SHANGHAI — The steep downturn in the Chinese light-vehicle market continued in the first half of May after April's slump, with carmakers struggling to restart production and resume shipments amid a new wave of coronavirus outbreaks.
During the 15-day period, retail sales of new light vehicles such as sedans, crossovers, SUVs, multi-purpose vehicles and minibuses fell 21 percent year over year to around 484,000, the China Automobile Dealers Association said Thursday.
In the same period, light-vehicle shipments from automakers industrywide slumped 24 percent to about 458,000.
The main reason behind the market contraction is an extended lockdown across Shanghai — the most important auto production center in China, as well as transport restrictions imposed by the city’s neighboring provinces, according to CADA.
Complying with Beijing’s zero-COVID policy, residents and businesses in Shanghai, the epicenter of the current wave of coronavirus outbreaks in China, are now in the eighth week of lockdown and travel restrictions.
Despite efforts to restart production, Tesla Inc.’s Shanghai assembly plant was operating at 45 percent of capacity as of May 16, according to information the Shanghai city government disclosed at a press conference this week.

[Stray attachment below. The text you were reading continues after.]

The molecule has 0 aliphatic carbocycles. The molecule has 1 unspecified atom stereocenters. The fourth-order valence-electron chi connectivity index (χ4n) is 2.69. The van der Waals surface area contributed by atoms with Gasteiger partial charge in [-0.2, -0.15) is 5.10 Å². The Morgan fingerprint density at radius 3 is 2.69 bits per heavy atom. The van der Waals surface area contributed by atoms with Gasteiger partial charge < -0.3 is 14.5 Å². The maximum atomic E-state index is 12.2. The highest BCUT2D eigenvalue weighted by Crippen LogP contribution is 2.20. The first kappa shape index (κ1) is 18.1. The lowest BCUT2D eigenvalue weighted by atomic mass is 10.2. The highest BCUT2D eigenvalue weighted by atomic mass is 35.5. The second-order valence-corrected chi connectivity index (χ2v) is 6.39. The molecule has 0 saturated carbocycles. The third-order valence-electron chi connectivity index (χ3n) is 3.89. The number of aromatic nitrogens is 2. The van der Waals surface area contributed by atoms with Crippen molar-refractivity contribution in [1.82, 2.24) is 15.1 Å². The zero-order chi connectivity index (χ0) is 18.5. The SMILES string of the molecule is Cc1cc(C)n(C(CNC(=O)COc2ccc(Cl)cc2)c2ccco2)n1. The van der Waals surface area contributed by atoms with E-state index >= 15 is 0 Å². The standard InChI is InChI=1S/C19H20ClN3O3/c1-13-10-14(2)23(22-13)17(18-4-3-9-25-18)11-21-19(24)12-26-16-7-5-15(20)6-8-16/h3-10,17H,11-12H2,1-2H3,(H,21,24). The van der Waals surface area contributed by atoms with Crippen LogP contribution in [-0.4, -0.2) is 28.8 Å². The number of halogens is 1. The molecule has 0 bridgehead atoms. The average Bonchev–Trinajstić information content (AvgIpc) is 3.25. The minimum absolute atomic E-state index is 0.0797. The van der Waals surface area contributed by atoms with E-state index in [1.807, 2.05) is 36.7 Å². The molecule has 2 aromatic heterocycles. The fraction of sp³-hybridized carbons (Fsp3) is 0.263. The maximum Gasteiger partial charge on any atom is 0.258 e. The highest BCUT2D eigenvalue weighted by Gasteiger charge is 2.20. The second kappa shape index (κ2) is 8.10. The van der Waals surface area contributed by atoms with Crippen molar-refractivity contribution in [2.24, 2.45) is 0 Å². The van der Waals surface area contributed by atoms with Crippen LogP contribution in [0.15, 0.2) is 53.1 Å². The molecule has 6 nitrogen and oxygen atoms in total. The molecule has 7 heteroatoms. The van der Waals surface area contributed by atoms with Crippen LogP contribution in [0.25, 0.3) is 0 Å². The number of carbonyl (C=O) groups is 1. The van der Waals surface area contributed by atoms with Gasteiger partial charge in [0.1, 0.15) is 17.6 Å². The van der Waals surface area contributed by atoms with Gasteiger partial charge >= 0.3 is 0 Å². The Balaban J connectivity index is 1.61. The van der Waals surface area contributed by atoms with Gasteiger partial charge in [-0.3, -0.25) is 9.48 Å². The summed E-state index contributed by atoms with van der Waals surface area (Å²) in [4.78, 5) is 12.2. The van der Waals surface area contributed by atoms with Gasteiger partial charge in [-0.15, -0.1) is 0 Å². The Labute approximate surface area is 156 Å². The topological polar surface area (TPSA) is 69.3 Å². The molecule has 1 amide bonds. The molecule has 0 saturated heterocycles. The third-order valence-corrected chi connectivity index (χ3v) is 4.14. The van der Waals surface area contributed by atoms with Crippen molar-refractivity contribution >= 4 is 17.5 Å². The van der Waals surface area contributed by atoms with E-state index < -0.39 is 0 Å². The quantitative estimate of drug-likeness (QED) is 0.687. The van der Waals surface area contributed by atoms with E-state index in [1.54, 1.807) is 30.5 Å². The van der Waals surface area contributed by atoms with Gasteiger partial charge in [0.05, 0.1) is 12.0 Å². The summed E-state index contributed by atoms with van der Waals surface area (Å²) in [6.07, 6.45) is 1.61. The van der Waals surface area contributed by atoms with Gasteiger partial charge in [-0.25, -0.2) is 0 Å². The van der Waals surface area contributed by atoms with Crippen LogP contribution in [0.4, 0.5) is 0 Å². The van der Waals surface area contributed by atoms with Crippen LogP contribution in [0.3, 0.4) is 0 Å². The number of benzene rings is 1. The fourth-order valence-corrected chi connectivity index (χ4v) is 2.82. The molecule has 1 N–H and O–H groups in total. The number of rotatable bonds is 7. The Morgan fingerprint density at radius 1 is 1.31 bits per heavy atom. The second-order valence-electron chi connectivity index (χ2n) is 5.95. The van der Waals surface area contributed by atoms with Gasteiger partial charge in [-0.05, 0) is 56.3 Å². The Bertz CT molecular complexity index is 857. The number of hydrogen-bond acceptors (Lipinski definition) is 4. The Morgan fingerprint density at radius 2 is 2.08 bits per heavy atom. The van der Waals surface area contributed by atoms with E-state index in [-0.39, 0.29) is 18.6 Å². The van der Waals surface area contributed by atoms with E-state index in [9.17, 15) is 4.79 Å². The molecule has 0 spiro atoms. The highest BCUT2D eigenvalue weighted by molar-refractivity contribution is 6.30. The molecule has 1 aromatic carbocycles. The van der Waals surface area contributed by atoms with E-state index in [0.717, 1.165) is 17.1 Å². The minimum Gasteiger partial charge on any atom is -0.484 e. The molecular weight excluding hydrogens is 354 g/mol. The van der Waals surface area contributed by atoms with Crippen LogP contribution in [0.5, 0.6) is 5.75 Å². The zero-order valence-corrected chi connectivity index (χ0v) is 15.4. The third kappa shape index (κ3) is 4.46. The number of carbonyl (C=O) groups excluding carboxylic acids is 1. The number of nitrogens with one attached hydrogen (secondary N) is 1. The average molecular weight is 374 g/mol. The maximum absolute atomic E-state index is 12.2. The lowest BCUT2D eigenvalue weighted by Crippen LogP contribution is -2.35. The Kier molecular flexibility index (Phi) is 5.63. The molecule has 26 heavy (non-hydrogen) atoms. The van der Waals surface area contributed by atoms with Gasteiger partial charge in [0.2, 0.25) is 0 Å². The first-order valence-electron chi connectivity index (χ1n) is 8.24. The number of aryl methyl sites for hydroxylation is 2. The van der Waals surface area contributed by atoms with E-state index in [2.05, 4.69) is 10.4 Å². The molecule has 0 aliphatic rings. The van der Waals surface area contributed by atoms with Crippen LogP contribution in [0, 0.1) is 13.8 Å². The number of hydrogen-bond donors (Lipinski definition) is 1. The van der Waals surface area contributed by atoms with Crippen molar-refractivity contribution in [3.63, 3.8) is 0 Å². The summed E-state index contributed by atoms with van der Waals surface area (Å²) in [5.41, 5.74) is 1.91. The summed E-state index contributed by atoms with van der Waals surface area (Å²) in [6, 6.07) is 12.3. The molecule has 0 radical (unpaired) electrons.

Separately, retail car sales in China jumped 27 percent in the first half of May from the same period a month earlier in an early sign of recovery for the world's largest auto market, data showed.
April was the worst month for China's auto market since early 2020 as the country shuttered factories to combat fresh cases, hurting logistics and sapping demand. In the past few weeks, major cities have begun to slowly lift curbs.
While down 21 percent from a year earlier, retail sales of passenger cars in the first 15 days of May rose to 484,000 units, data from the China Passenger Car Association showed on Thursday.
Sales during the period May 9 to 15 rose 26 percet from the same period in April to 230,000 units, CPCA said.
Reuters contributed to this report.